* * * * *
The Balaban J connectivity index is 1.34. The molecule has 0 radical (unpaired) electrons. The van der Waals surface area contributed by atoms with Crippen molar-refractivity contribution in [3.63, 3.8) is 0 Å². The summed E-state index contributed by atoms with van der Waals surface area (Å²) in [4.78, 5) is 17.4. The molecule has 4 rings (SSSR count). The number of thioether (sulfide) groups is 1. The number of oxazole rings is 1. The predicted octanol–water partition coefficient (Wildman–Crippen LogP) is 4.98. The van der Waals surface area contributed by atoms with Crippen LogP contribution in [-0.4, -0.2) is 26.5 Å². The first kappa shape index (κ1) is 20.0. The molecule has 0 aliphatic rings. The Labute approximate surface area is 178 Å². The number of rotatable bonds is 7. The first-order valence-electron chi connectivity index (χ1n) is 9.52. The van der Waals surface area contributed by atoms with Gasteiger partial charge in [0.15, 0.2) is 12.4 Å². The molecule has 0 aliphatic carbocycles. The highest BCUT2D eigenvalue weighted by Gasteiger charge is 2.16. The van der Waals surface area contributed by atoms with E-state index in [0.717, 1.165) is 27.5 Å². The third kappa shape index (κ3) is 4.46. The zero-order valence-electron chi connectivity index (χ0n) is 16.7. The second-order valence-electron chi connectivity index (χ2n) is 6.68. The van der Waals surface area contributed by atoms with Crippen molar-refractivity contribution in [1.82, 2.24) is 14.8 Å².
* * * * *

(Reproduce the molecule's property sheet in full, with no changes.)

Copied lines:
The Balaban J connectivity index is 1.34. The molecule has 0 radical (unpaired) electrons. The van der Waals surface area contributed by atoms with Crippen molar-refractivity contribution in [3.63, 3.8) is 0 Å². The summed E-state index contributed by atoms with van der Waals surface area (Å²) in [4.78, 5) is 17.4. The molecule has 4 rings (SSSR count). The number of thioether (sulfide) groups is 1. The number of oxazole rings is 1. The predicted octanol–water partition coefficient (Wildman–Crippen LogP) is 4.98. The van der Waals surface area contributed by atoms with Crippen LogP contribution in [-0.4, -0.2) is 26.5 Å². The first kappa shape index (κ1) is 20.0. The molecule has 0 aliphatic rings. The Labute approximate surface area is 178 Å². The number of rotatable bonds is 7. The first-order valence-electron chi connectivity index (χ1n) is 9.52. The van der Waals surface area contributed by atoms with Gasteiger partial charge in [0.15, 0.2) is 12.4 Å². The molecule has 0 aliphatic carbocycles. The highest BCUT2D eigenvalue weighted by Gasteiger charge is 2.16. The van der Waals surface area contributed by atoms with E-state index in [0.717, 1.165) is 27.5 Å². The third kappa shape index (κ3) is 4.46. The zero-order valence-electron chi connectivity index (χ0n) is 16.7. The second-order valence-electron chi connectivity index (χ2n) is 6.68. The van der Waals surface area contributed by atoms with Crippen molar-refractivity contribution in [1.82, 2.24) is 14.8 Å².